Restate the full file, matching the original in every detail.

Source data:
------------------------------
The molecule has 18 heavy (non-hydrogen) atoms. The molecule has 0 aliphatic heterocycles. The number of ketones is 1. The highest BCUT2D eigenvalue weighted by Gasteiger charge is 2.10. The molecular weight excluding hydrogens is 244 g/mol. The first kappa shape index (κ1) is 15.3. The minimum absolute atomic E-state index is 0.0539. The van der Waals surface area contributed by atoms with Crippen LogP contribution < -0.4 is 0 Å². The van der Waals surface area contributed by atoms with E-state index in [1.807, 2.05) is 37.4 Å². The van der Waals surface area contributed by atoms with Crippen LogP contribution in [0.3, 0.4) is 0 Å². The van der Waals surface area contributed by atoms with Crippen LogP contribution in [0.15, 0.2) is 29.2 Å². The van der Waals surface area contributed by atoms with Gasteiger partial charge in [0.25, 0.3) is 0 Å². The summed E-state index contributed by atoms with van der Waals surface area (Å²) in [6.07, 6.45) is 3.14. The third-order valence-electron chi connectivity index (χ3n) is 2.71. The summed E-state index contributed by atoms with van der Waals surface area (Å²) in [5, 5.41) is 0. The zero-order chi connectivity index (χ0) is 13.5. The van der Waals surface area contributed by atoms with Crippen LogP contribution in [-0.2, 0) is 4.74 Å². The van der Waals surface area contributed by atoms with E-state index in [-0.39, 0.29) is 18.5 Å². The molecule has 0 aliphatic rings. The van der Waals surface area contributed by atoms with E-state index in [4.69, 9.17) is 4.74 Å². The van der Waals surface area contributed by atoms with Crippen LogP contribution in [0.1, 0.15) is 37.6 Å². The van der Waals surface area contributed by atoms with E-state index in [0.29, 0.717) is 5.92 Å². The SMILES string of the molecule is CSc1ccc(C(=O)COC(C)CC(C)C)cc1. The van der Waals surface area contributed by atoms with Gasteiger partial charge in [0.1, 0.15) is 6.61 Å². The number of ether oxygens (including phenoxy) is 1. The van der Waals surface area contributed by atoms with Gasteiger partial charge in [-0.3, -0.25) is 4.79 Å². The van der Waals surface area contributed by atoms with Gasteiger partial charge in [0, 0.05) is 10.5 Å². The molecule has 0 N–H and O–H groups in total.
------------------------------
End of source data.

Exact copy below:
The molecule has 18 heavy (non-hydrogen) atoms. The molecule has 0 aliphatic heterocycles. The number of ketones is 1. The highest BCUT2D eigenvalue weighted by Gasteiger charge is 2.10. The molecular weight excluding hydrogens is 244 g/mol. The first kappa shape index (κ1) is 15.3. The minimum absolute atomic E-state index is 0.0539. The van der Waals surface area contributed by atoms with Crippen LogP contribution < -0.4 is 0 Å². The van der Waals surface area contributed by atoms with E-state index in [1.807, 2.05) is 37.4 Å². The van der Waals surface area contributed by atoms with Crippen LogP contribution in [0.3, 0.4) is 0 Å². The van der Waals surface area contributed by atoms with Crippen LogP contribution in [0.15, 0.2) is 29.2 Å². The van der Waals surface area contributed by atoms with Gasteiger partial charge in [0.25, 0.3) is 0 Å². The summed E-state index contributed by atoms with van der Waals surface area (Å²) in [6.07, 6.45) is 3.14. The third-order valence-electron chi connectivity index (χ3n) is 2.71. The summed E-state index contributed by atoms with van der Waals surface area (Å²) in [5, 5.41) is 0. The zero-order chi connectivity index (χ0) is 13.5. The van der Waals surface area contributed by atoms with Crippen LogP contribution in [-0.2, 0) is 4.74 Å². The van der Waals surface area contributed by atoms with E-state index in [-0.39, 0.29) is 18.5 Å². The molecule has 0 aliphatic rings. The van der Waals surface area contributed by atoms with E-state index in [4.69, 9.17) is 4.74 Å². The van der Waals surface area contributed by atoms with Crippen LogP contribution in [0.1, 0.15) is 37.6 Å². The van der Waals surface area contributed by atoms with E-state index in [0.29, 0.717) is 5.92 Å². The SMILES string of the molecule is CSc1ccc(C(=O)COC(C)CC(C)C)cc1. The van der Waals surface area contributed by atoms with Gasteiger partial charge in [0.1, 0.15) is 6.61 Å². The number of ether oxygens (including phenoxy) is 1. The van der Waals surface area contributed by atoms with Gasteiger partial charge in [-0.3, -0.25) is 4.79 Å². The van der Waals surface area contributed by atoms with Gasteiger partial charge in [0, 0.05) is 10.5 Å². The molecule has 0 N–H and O–H groups in total.